Album Review: Moby & the Void Pacific Choir – These Systems Are Failing

Electronic pioneer returns with a fiery eulogy for the future




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    If Moby was in a state of reflection earlier this year when he published Porcelain — a frank memoir of self-discovery, substance abuse, and his role in the early ’90s electronic music scene — his mood seems now to be one of urgent panic for our present and beyond. These Systems Are Failing is a fiery eulogy for the future, an album that pulls sonic motifs from the iconic artist’s past to wail angry proclamations about what is likely to come.

    Those that first found Moby with 1999’s Play — a masterful tapestry of Delta blues vocal samples paired with downbeat, melodious electronica — may not know that three years earlier, he released Animal Rights, a punk rock album. Rightly viewed as a drastic style shift from his earlier work, Animal Rights was in many ways a “fuck you” to an industry that Moby felt was unwilling to accept the legitimacy of electronic music. With These Systems Are Failing, Moby has again issued a “fuck you,” but in this case it’s society at large that has earned his ire. The nine songs that make up the record, which he created himself but released under the moniker Moby & the Void Pacific Choir (a D.H. Lawrence reference), are distinctly ’80s flavored, a series of upbeat and angry songs with few surprises and lots of fervor.

    Opener “Hey Hey” for a moment masquerades as something A-ha might’ve pegged as a “Take on Me” B-side before erupting into a guitar-driven cry to stay true to your dreams. “Break Doubt” has the qualities of a synth-fueled haunted house, dark and cavernous, as Moby beckons, “Repeat after me/ I will never die.” Most of the lyrics are far less optimistic, but in keeping with a punk tradition, the lyrics are secondary characters to an overarching atmosphere of apocalyptic disillusion.


    An activist from the get-go, Moby’s true target in These Systems Are Failing remains somewhat vague. As a vegan, a “tolerant Christian”, and an environmentalist, it is that last platform that most likely inspired this record. In a teaser video released in advance of the record, Moby warns that we’re “still acting as our ancestors acted, grasping for food, destroying nature, killing animals, killing each other, maintaining systems that haven’t worked in a long time.”

    His response appears to be a turn from his quieter, ponderous standard into something fast and aggressive. “Erupt and Matter” is a surge of energy, bolstered by tribal percussion and an ardent chant to the powers that be: “We don’t trust you anymore.” Another standout, “Are You Lost in the World Like Me” may be his most stirring track since “Extreme Ways” from 2002’s 18.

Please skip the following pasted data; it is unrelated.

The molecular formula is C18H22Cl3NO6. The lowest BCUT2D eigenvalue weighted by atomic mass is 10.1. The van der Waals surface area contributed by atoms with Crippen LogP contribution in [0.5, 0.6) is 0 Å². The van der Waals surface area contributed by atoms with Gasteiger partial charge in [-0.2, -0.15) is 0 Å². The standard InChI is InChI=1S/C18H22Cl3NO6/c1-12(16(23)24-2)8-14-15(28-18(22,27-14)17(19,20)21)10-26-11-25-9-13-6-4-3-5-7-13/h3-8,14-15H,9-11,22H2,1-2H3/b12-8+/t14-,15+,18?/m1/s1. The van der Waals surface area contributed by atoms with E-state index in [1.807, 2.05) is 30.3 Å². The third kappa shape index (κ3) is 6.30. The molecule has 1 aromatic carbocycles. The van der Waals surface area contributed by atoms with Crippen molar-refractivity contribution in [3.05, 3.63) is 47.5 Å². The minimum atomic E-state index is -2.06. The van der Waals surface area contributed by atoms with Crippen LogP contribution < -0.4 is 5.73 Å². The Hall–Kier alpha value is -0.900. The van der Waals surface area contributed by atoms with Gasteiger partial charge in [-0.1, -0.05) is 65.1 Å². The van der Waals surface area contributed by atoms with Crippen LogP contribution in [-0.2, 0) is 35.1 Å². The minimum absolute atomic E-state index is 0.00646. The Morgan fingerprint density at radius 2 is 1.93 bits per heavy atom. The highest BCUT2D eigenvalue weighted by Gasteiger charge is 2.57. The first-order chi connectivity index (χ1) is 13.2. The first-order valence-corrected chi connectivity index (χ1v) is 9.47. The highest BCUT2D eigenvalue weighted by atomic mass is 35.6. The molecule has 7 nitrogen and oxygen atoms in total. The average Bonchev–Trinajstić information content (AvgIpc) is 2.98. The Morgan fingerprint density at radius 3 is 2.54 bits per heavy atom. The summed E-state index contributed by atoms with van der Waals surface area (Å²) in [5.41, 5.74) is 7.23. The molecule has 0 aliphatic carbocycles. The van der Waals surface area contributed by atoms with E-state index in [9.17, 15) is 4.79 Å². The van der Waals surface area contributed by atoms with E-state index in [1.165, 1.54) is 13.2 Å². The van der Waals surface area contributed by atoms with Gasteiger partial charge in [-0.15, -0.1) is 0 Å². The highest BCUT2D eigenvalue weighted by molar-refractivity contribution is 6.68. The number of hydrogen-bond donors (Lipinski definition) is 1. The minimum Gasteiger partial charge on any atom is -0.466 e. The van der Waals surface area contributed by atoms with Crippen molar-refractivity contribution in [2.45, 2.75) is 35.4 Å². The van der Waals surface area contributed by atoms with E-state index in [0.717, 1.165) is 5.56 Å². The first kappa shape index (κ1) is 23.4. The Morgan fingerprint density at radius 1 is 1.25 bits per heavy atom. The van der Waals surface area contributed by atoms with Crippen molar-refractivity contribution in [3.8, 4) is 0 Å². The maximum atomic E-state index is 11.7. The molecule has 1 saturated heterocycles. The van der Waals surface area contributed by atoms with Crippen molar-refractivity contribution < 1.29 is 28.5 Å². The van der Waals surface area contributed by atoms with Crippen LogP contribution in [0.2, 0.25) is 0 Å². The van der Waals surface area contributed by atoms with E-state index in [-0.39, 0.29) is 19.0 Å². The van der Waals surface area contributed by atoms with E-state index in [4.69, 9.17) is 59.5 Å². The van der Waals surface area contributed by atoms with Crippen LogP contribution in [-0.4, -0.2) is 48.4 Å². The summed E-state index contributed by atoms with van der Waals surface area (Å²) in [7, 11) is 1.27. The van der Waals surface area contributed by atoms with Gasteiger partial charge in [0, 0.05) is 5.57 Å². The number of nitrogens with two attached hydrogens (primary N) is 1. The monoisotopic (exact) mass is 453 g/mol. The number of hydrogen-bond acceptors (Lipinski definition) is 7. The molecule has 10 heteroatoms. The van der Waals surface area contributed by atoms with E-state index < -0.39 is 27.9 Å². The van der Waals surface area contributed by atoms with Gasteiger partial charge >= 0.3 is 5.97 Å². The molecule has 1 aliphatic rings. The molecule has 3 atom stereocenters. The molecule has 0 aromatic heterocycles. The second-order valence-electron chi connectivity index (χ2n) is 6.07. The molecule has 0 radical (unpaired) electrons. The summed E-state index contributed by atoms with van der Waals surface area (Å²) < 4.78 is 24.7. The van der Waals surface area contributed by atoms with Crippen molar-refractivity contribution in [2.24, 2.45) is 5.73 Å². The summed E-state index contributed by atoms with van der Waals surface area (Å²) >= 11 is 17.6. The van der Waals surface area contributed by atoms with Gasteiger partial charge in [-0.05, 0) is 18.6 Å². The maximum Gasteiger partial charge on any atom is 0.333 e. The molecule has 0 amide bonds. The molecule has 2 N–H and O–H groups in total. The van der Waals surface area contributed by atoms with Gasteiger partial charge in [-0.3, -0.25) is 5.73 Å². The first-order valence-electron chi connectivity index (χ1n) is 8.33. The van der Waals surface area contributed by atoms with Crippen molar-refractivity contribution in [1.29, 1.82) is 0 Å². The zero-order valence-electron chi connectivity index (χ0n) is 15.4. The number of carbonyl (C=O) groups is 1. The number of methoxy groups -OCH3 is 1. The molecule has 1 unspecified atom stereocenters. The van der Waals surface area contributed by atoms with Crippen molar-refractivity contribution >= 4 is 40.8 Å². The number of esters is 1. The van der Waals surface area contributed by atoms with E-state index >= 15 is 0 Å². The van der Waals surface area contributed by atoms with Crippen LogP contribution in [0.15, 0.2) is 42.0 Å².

(Read: All Work, All Play: A Conversation With Moby)

    Taken individually, the tracks from These Systems Are Failing are refreshingly vibrant for the 51-year-old Moby, who, even after 12 studio albums and countless other releases under his belt, continues to reinvent himself. Earlier this year, Moby created a soundtrack to accompany his memoir, a career-spanning two-disc effort that itself covered a wide terrain of evolution in his sound. Now, with his latest offering, he’s made something that would have no place on it. This album may reach backwards in time for its musical touchstones, but it is something wholly new.


    Perhaps this is the result of watching too much Rick and Morty, but it does feel as though there’s a Moby for every possible outcome in the multiverse. There are Moby songs for cold, gloomy galaxies, and Moby songs for vibrant, sunny utopias. Sadly, the dire concerns for the longevity of the planet expressed on These Systems Are Failing clearly marks this latest record as the one perhaps most specially tailored for our own reality. “Keep me from fear, keep me from doubt,” he sings on “A Simple Love”. “Keep me from dying with the things I live without/ Just give me kindness, a lift from above/ Just give me hope, a simple love.”

    It seems unlikely that a simple love could cure everything that ails Moby. His woes have always rested somewhere more complex, forever entwined with the big and pressing issues of the planet he occupies. He may not ever get the peace he pines for, but the sounds of his longing remain a welcome consolation.

    Essential Tracks: “Are You Lost in the World Like Me”, “A Simple Love”

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